Formula One championship leader Max Verstappen takes pole for Montreal Grand Prix

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MONTREAL — Rising young star Max Verstappen will line up alongside celebrated veteran Fernando Alonso on the front row of Sunday's Montreal Grand Prix — a fitting finale for Formula One's return to Canada.

The 24-year-old Verstappen, the series points leader and reigning world champion, overcame soggy conditions to win his second pole of the season. Alonso secured his first front-row start in a decade with a fast final lap.

"I used to look at F1 as a little kid, and seeing Fernando being up there and winning his races and championships and putting it on poles. So, to be sharing the front row is a nice thing," Verstappen said.

"Of course, Fernando is getting a little bit old, but he's still very fast," he added with a laugh. "I know he starts very well, so I have to be ready."

Verstappen, who won last weekend in Baku, Azerbaijan, posted a time of one minute 21.299 seconds in the battle against the elements.

"It was very tricky out there," Verstappen said after securing his second pole of the season and 15th of his career. "Especially (in the first session), visibility … and you were really on the edge with the grip. But then it started to be more and more enjoyable when the track started to dry. And you started to have a little bit more grip in the wet."

The 40-year-old Alonso, who won the Canadian Grand Prix in 2006, posted a time of 1:21.944 on his final lap.

"It is an unbelievable weekend so far for us,'' said the two-time world champion. "The car was mega. I was so comfortable driving this car, and the fans pushed me to make an extra push.''

Alonso, who was fastest in a soggy morning practice session, last lined up on the front row in Germany in 2012. His last victory was in 2013 in his home race in Spain.

"I think we'll attack Max in the first corner," Alonso said with a laugh. "(Red Bull) are in a different league for sure. And it was not in our wildest dreams to be on pole position, and so we take the first row for sure, and that's maybe better than any expectations."

Ferrari's Carlos Sainz was third (1:22.096).

The Montreal Grand Prix hasn't been won from outside the front row in nearly a decade.

"It doesn't really matter the positions today. It's all about the race (Sunday)," Sainz said. "I think if we get a good start, and we put pressure in the guys in front, then anything can happen."

Seven-time world champion Lewis Hamilton moved up to a season's-best fourth with his final lap. He shared "the biggest hug" with his physiotherapist Angela Cullen, he said, in the back of the garage after the race.

"Because we've both been working so hard and obviously this past week was a real challenge, and I’m so grateful to have her with me every day to work through the pain and get my body right," said Hamilton, who suffered severe back pain last weekend.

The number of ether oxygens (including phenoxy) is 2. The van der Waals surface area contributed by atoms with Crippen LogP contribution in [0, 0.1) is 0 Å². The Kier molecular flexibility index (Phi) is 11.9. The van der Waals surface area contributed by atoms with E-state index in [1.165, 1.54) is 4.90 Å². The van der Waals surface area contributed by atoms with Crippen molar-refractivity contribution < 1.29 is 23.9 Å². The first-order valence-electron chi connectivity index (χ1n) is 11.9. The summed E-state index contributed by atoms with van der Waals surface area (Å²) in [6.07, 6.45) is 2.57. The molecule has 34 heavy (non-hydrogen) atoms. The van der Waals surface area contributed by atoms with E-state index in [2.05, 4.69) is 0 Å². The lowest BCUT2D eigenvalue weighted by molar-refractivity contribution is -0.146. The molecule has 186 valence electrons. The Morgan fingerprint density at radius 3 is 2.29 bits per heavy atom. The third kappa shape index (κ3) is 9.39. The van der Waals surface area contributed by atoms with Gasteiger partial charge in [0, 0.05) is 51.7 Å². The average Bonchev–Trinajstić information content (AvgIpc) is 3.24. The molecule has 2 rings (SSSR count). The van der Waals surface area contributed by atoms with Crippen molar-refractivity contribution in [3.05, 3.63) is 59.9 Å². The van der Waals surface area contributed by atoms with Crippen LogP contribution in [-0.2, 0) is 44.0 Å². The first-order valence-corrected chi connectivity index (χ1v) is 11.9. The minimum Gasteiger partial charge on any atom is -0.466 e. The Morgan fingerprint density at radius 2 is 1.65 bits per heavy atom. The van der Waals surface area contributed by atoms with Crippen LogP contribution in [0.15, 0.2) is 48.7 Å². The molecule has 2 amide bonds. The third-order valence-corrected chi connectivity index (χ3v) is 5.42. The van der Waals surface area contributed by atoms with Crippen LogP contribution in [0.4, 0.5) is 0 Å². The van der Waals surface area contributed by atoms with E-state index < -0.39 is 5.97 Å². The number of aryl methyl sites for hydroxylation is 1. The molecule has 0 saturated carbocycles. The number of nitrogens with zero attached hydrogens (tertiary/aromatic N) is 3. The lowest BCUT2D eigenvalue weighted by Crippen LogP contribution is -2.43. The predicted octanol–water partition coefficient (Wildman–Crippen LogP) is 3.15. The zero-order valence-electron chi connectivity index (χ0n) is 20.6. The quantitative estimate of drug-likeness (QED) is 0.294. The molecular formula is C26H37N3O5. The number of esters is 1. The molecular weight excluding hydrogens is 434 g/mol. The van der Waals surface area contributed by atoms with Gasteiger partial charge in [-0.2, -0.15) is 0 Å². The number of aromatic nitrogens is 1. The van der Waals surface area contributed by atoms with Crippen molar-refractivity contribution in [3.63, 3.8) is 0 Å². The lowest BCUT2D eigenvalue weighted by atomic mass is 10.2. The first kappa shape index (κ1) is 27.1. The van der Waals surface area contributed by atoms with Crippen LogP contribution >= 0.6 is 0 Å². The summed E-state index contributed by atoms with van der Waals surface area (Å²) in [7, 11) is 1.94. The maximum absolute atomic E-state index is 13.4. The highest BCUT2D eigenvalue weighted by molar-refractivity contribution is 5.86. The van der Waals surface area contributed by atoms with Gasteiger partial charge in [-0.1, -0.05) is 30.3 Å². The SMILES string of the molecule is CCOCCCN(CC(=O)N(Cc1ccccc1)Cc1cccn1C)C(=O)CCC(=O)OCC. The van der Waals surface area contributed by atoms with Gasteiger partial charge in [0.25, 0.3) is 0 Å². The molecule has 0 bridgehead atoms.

"To get top 5 in qualifying in those conditions is awesome."

His Mercedes' teammate George Russell paid the price for switching to soft tires as he slid off the track and onto the grass at Turn 2, which was one of the slickest areas of the track. Russell finished eighth.

"High risk, high reward," Russell said. "It didn't pay off today."

Verstappen said he never considered switching to slick tires.

"It was just too wet in some places … you cannot take that gamble in qualifying," he said.

The soggy conditions also proved costly for Red Bull's Sergio Perez, who was done for the day when he locked up and sailed straight into the wall between Turns 2 and 3.

Perez, who starts 13th on Sunday, had to climb through some underbrush as he walked back to the pits outside the track walls.

Williams' Alex Albon similarly skidded into the wall at Turn 6, but he still made the cut in the second session.

The conditions were miserable, with pounding rain, high winds and a chilly 12 C at start time. High spray off tires made visibility difficult. It was tough to even discern one driver from another as they splashed past the finish line.

"Can't see a lot ahead of me," Hamilton said early in qualifying.

The rain eased off and conditions improved markedly late in the second of the three qualifying sessions. A dry stretch of track appeared for drivers to follow.

Sunday's race will see Ferrari driver Charles Leclerc, who captured his fourth straight pole last week in Baku, starting at the back of the grid despite finishing 15th overall. He's serving a grid penalty after an engine change, as is Yuki Tsunoda.

Sunshine and 20 C is forecast for Sunday's race.

Montreal's Lance Stroll, who's known to perform well in poor weather, was 18th in his Aston Martin, one place better than last week. Toronto's Nicholas Latifi (Williams) was 19th.

"We were pretty competitive in (practice) this morning, so it was disappointing not to follow that up in qualifying," Stroll said. "It will be tough to start towards the back of the grid, but free practice showed our car has good pace, and we will try our best to get points (Sunday)."

The Montreal Grand Prix makes its triumphant return at Circuit Gilles Villeneuve after COVID-19 forced its cancellation in both 2020 and 2021.

Unfortunately for the sea of fans wearing slickers and huddling under umbrellas Saturday, the weather hasn't been so festive this week.

A storm rolled in moments after Friday's practice session, sending fans scrambling for cover.

This report by The Canadian Press was first published June 18, 2022.

Lori Ewing, The Canadian Press

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